CHADEMA’s recent decision to skip a dialogue convened by the Registrar of Political Parties Judge (Retired) Francis Mutungi has reignited an acrimonious debate about the veracity of the party’s strategy.
A similar debate ensued earlier in the year when an anonymous whistleblower – alias Kigogo (‘a big man’) – advised the party to invest in its capacity to employ violence, in response to a relentless crackdown by the political establishment. Party cadres rejected the advice, for it was deemed irrelevant and dangerous.
The current debate about political strategy stems from a disagreement between CHADEMA and ACT-Wazalendo, over the merits of taking part in a dialogue process launched by President Samia Suluhu Hassan on December 15.
About two months prior to the inaugural three days meeting, CHADEMA issued a statement through its Deputy Secretary-General (Tanzania Mainland) Benson Kigaila and outlined conditions for the party’s participation. Such conditions included the release of cadres facing ‘political’ cases, the lifting of a ban on political activities, and a dialogue process that ensured President Samia was at the centre.
There has been a suggestion that senior leaders from the two parties had, most likely in the early days, sought to coordinate and impose similar conditions for participation. However, ACT-Wazalendo appears to have revisited its position in the intervening period between October and December, choosing instead to participate, without any prior conditions.
For ACT-Wazalendo, participation was necessary as a ‘first step’ towards a greater understanding, while for CHADEMA, participation would amount to endorsing a cosmetic process, one that is barely likely to lead to fundamental change.
Limited strategic options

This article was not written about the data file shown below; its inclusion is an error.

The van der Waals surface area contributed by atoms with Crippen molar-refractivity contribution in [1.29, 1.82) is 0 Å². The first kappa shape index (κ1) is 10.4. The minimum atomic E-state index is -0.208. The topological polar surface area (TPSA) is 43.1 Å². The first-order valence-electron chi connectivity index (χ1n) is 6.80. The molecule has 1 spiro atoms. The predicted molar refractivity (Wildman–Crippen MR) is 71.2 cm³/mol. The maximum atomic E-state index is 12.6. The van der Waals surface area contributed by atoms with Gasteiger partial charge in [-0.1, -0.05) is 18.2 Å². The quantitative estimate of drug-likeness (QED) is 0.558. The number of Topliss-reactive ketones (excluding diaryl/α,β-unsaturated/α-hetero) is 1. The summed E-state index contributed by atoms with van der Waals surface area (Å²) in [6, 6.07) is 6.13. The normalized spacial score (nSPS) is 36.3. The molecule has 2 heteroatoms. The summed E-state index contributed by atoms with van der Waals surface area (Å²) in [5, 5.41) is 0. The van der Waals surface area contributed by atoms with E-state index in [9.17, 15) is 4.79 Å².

What makes CHADEMA’s technique (of intermittent ‘non-engagement’) worthy of reflection is the fact that it is not, in an actual sense, an effective element of the party’s strategy. The ruling Chama cha Mapinduzi (CCM) party, and its government, has repeatedly found a way to plough ahead, whenever the opposition boycotts any political process – be it a local government election as it happened in 2019, or a by-election.
The CCM-led government has continued to organise, and claim victory in nearly all by-elections that have taken place after the 2020 general elections, regardless of CHADEMA’s (and a few other opposition party’s) refusals to take part in any of them.
There is no evidence to suggest that any previous boycotts, on their own, have had sufficient delegitimizing effect. However, there is an indication that the government feels pressure when a boycott is coupled with a strong grassroots mobilisation. This explains why authorities have been keen to maintain a ban on political activities, after a brief (possibly unintended) relaxation when President Samia was assuming power.
While there has been a concerted effort to sustain grassroots organisation and movement, with a particular focus on recruitment and establishment of both physical and institutional structures, the entire endeavour remains low-key. For this reason, it lacks a broad inspirational effect that would be associated with a full-scale, unconstrained mobilisation.
CHADEMA has, since 2016, been unable to organise a sizeable physical protest, or rally, with the exception of 2020 campaign activities. This has mainly been the case because of a hostile political environment, and the absence of a culture of direct action.